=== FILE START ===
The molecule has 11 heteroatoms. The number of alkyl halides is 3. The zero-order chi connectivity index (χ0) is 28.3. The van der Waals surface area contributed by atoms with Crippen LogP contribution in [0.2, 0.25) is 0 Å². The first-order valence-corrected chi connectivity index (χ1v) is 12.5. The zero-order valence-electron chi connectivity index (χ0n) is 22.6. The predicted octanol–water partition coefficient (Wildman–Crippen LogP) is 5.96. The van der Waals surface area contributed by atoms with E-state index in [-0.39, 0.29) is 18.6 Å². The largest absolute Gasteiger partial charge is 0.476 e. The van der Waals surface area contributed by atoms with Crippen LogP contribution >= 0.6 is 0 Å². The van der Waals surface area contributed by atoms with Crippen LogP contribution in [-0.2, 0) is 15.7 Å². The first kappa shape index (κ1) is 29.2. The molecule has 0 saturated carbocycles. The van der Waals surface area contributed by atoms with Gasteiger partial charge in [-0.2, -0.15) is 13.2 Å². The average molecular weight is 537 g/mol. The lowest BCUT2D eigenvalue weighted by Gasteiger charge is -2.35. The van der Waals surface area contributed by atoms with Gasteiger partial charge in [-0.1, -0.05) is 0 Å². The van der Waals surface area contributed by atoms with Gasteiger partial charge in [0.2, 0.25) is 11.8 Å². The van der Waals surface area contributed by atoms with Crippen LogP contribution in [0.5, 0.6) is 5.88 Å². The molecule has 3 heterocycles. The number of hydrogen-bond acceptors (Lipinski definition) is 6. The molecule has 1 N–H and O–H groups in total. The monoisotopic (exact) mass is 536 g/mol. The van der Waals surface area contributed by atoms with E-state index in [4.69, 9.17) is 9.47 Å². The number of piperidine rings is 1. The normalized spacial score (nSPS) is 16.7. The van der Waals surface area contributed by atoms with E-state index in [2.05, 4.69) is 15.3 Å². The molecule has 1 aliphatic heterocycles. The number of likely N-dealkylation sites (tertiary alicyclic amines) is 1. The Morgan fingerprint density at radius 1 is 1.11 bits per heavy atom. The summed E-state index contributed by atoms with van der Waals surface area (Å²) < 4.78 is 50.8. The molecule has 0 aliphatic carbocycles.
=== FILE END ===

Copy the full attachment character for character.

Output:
The molecule has 11 heteroatoms. The number of alkyl halides is 3. The zero-order chi connectivity index (χ0) is 28.3. The van der Waals surface area contributed by atoms with Crippen LogP contribution in [0.2, 0.25) is 0 Å². The first-order valence-corrected chi connectivity index (χ1v) is 12.5. The zero-order valence-electron chi connectivity index (χ0n) is 22.6. The predicted octanol–water partition coefficient (Wildman–Crippen LogP) is 5.96. The van der Waals surface area contributed by atoms with E-state index in [-0.39, 0.29) is 18.6 Å². The largest absolute Gasteiger partial charge is 0.476 e. The van der Waals surface area contributed by atoms with Crippen LogP contribution >= 0.6 is 0 Å². The van der Waals surface area contributed by atoms with Crippen LogP contribution in [-0.2, 0) is 15.7 Å². The first kappa shape index (κ1) is 29.2. The molecule has 0 saturated carbocycles. The van der Waals surface area contributed by atoms with Gasteiger partial charge in [-0.2, -0.15) is 13.2 Å². The average molecular weight is 537 g/mol. The lowest BCUT2D eigenvalue weighted by Gasteiger charge is -2.35. The van der Waals surface area contributed by atoms with Gasteiger partial charge in [-0.1, -0.05) is 0 Å². The van der Waals surface area contributed by atoms with Gasteiger partial charge in [0.2, 0.25) is 11.8 Å². The van der Waals surface area contributed by atoms with Crippen LogP contribution in [0.5, 0.6) is 5.88 Å². The molecule has 3 heterocycles. The number of hydrogen-bond acceptors (Lipinski definition) is 6. The molecule has 1 N–H and O–H groups in total. The monoisotopic (exact) mass is 536 g/mol. The van der Waals surface area contributed by atoms with E-state index in [4.69, 9.17) is 9.47 Å². The number of piperidine rings is 1. The normalized spacial score (nSPS) is 16.7. The van der Waals surface area contributed by atoms with E-state index in [2.05, 4.69) is 15.3 Å². The molecule has 1 aliphatic heterocycles. The number of likely N-dealkylation sites (tertiary alicyclic amines) is 1. The Morgan fingerprint density at radius 1 is 1.11 bits per heavy atom. The summed E-state index contributed by atoms with van der Waals surface area (Å²) < 4.78 is 50.8. The molecule has 0 aliphatic carbocycles.